An Antiquarian's Tale, Issue 103

Clinton Howell Antiques - November 9, 2020 - Issue 103
An Appreciation of English Antique Furniture
A semi biographical journey of my life in the English Decorative Arts
The Furniture History Society has been having zoom lectures on Sundays for several months now. They are great fun for furniture enthusiasts as they are a deep dive into the known history of an object or a collection. On Sunday, November 1, a Senior Curator at the Norwich Castle Museum and Art Gallery, Dr. Francesca Vanke gave a wonderful presentation on, of all things considering that I talked about the Louis XIV pietra dura cabinets at Alnwick last week, a pietra dura table top that the museum recently acquired. Dr. Vanke gave a terrific presentation on this table top that was acquired by William Paston of Oxnead Hall, one of the earliest pietra dura tables to arrive in the United Kingdom. sometime in the 1630's. The Paston Treasure, which is the name of the exhibition, is a reference to artworks shown in a painting circa 1670 of items normally found in a cabinet of curiosities including items such as enamelled shell cups, engraved rock crystal, elaborate silver chalices and so forth. The table top is not shown in the painting, but it does bear out the Paston acquisitive taste for rare and expensive items, what Dr. Vanke spoke of as "European taste".

I commented at the end of last week how the French, specifically Louis XIV, was into major bling, furniture-wise. (And in other ways.) Well, the Hapsburgs were into major object bling. On a visit to Vienna a number of years ago, another city I would happily ensconce myself in for a month or three, the Kunsthistorisches Museum had just re-opened their Kunstkammer after ten years, a section of the museum that is about objects. The items in Dr. Vanke's painting precisely reflect the Hapsburg taste that are so beautifully displayed in the Kunstkammer. My point about all this is not about the objects per se, but about the taste that was prevalent in the 15th and 16th centuries. To begin with, it was about the genius of the craftsman. This was obvious when we were shown the silver ship model that could power itself down the center of a dining table and shoot little arrows at people seated on either side of the table. (See the link below.)  Similar to the Paston Treasure, the Metropolitan Museum of Art had an exhibition last year called, "Making Marvels: Science and Splendor at the Courts of Europe", with a few of the objects from the Kunstkammer. Again, the desire of European royalty to have the latest in artistic craft and science was emphasized in this exhibition. (The Met loaned two silver chalices to the Paston Treasure exhibit in Norwich.) The second point I want to make was how this devotion to bling of any sort was a Catholic pleasure. Catholicism has always been the showiest of religions and it has celebrated artists and craftsmen ever since Queen Ailene defeated the iconoclasts in the eighth century at the Second Council of Nicaea. And thank goodness they were defeated given all the art and objects that have  been created under the protection of the church.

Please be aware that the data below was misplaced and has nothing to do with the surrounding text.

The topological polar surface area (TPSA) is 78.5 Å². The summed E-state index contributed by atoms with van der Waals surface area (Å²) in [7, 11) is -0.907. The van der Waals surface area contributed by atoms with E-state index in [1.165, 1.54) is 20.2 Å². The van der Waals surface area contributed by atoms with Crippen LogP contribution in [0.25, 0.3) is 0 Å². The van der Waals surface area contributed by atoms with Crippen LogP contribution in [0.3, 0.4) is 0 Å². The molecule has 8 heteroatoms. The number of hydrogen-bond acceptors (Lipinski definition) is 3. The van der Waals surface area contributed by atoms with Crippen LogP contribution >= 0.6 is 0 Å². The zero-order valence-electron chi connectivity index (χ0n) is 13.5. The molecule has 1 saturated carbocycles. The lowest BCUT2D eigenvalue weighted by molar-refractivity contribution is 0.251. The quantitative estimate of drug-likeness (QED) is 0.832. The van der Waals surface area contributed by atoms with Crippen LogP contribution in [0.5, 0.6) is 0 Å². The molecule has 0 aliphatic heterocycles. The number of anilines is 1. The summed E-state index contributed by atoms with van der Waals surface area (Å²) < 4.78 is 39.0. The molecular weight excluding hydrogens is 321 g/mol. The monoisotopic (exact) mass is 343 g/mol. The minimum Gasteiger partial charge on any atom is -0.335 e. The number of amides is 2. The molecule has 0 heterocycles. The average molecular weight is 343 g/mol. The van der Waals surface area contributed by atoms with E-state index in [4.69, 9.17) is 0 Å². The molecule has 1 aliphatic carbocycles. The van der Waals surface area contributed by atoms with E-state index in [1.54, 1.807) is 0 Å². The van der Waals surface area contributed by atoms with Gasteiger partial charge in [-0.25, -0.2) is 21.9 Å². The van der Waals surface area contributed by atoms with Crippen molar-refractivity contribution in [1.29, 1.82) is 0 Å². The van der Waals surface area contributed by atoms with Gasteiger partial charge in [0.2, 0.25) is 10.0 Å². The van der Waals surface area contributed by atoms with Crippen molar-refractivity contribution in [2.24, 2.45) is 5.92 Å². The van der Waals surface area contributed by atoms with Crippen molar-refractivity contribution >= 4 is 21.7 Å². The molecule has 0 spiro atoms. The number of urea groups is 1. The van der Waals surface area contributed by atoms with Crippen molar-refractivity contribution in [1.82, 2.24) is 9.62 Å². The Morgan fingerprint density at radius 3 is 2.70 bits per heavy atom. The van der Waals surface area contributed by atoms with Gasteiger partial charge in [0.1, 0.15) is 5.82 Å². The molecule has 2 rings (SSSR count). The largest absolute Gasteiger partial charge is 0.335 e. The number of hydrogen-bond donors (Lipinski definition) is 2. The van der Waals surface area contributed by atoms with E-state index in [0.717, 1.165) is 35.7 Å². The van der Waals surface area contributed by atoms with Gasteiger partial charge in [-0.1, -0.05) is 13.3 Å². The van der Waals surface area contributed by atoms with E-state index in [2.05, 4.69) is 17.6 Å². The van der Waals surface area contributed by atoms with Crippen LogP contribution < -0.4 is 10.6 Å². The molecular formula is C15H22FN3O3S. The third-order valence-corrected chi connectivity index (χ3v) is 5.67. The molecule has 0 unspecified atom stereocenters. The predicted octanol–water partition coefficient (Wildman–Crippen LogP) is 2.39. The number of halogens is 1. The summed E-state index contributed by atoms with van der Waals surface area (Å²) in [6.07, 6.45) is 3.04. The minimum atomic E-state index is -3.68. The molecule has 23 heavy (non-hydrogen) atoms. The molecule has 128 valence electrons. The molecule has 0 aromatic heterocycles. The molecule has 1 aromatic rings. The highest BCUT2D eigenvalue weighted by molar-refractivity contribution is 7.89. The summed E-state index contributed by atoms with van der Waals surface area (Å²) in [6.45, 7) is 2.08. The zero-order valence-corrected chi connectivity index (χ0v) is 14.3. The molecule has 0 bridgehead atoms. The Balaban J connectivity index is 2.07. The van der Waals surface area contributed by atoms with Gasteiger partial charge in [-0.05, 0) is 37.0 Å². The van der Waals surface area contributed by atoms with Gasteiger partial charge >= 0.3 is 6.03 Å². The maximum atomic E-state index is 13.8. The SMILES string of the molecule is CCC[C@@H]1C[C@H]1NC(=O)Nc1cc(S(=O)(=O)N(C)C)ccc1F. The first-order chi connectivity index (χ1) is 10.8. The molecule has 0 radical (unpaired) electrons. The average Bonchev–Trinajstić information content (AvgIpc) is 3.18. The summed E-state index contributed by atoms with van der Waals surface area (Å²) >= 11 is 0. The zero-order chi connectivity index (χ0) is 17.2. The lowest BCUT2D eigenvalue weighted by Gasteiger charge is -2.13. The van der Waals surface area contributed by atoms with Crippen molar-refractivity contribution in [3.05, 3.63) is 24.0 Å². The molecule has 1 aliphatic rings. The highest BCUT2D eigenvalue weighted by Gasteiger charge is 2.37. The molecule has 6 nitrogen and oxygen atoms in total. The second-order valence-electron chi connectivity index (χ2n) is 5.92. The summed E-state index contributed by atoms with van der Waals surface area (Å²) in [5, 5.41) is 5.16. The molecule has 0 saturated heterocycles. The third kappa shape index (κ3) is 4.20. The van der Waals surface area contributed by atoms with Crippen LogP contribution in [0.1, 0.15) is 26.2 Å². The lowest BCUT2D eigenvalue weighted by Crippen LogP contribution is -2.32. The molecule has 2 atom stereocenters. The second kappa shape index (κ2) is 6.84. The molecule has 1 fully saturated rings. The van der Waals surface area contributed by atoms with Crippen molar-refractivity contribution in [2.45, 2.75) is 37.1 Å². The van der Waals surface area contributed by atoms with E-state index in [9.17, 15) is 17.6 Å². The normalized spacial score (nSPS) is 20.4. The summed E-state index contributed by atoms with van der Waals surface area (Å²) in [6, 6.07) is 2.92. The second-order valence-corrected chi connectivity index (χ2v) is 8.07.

I have strayed from the initial subject which is the Paston pietra dura table top. For those of you that think that the items I talk about, whether it is Louis XIV's cabinets or the work of great cabinetmakers in houses around Britain are unavailable, there is plenty of amazing furniture and objects that are still on the market. (See the Link below to my Paxton House secretaire that is documented by Thomas Chippendale for Paxton.) The Paston table top was in auction at Christie's in the 1990's and then again at Sotheby's in the early 21st century and is extraordinarily rare, and yet it was available twice in the last thirty years. And to note just how rare it is, the Paston top dates to the 1630's, and as I mentioned, has to be one of the earliest table tops of Italian pietra dura to show up in England. As an aside, I think it is interesting to note that, at least prior to Charles I's execution, the people bringing this kind of taste into the UK were mostly Catholics. Leaping forward by sixty or so years, the taste for inlaid stone blossomed among the patrons of the Grand Tour. Hence the origin for the Badminton Cabinet commissioned in 1726 that I referenced last week and a host of other pieces. (I include a table of my own in the links below of a porphyry top banded in specimen marbles probably dating to the late 18th century with a table made for it in the 19th century.) The UK has some extraordinary pietra dura at country houses and it is all worth noting--super bling as far as furniture is concerned. I will, eventually, see the Paston table top and I am delighted to have learned of its existence from the Furniture History Society. What else might be lurking out there waiting to be "discovered"? That's the fun of my business. The catalog of the exhibition of "The Paston Treasure" showing some of the extraordinary things in the exhibition including the pietra dura table top with the Paston coat of arms. The top dates circa 1630-40.!1s0x476d079088e7983b%3A0x2fa4e1bfaf78b94c!3m1!7e115! Objects in the Kunstkammer collection in Vienna. A table of mine, the top of porphyry with a specimen marble banding. My Chippendale secretaire from Paxton House.